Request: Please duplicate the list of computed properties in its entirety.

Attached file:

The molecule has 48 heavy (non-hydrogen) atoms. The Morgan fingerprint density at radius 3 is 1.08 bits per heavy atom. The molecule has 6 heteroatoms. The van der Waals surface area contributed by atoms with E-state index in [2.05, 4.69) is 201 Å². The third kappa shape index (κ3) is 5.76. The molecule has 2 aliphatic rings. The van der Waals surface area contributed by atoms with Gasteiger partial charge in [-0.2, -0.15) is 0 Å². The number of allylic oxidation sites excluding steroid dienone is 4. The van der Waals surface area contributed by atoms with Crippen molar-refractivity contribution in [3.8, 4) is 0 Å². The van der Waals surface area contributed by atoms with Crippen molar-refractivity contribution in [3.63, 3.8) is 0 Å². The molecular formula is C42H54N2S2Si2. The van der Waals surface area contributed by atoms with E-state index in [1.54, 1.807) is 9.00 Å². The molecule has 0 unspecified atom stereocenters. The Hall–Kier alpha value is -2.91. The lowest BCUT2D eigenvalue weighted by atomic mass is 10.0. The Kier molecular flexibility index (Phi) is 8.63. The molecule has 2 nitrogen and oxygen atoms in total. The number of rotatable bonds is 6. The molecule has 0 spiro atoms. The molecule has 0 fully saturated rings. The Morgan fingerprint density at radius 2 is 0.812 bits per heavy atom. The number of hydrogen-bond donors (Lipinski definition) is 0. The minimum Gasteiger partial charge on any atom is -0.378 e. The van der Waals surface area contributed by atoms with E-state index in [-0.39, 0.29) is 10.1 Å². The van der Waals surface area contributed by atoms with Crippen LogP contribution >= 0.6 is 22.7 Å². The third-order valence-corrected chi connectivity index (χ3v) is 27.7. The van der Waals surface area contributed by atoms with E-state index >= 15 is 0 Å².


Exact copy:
The molecule has 48 heavy (non-hydrogen) atoms. The Morgan fingerprint density at radius 3 is 1.08 bits per heavy atom. The molecule has 6 heteroatoms. The van der Waals surface area contributed by atoms with E-state index in [2.05, 4.69) is 201 Å². The third kappa shape index (κ3) is 5.76. The molecule has 2 aliphatic rings. The van der Waals surface area contributed by atoms with Gasteiger partial charge in [-0.2, -0.15) is 0 Å². The number of allylic oxidation sites excluding steroid dienone is 4. The van der Waals surface area contributed by atoms with Crippen molar-refractivity contribution in [3.8, 4) is 0 Å². The van der Waals surface area contributed by atoms with Crippen molar-refractivity contribution in [3.63, 3.8) is 0 Å². The molecular formula is C42H54N2S2Si2. The van der Waals surface area contributed by atoms with E-state index in [1.54, 1.807) is 9.00 Å². The molecule has 0 unspecified atom stereocenters. The Hall–Kier alpha value is -2.91. The lowest BCUT2D eigenvalue weighted by atomic mass is 10.0. The Kier molecular flexibility index (Phi) is 8.63. The molecule has 2 nitrogen and oxygen atoms in total. The number of rotatable bonds is 6. The molecule has 0 spiro atoms. The molecule has 0 fully saturated rings. The Morgan fingerprint density at radius 2 is 0.812 bits per heavy atom. The number of hydrogen-bond donors (Lipinski definition) is 0. The minimum Gasteiger partial charge on any atom is -0.378 e. The van der Waals surface area contributed by atoms with E-state index in [-0.39, 0.29) is 10.1 Å². The van der Waals surface area contributed by atoms with Crippen LogP contribution >= 0.6 is 22.7 Å². The third-order valence-corrected chi connectivity index (χ3v) is 27.7. The van der Waals surface area contributed by atoms with E-state index >= 15 is 0 Å².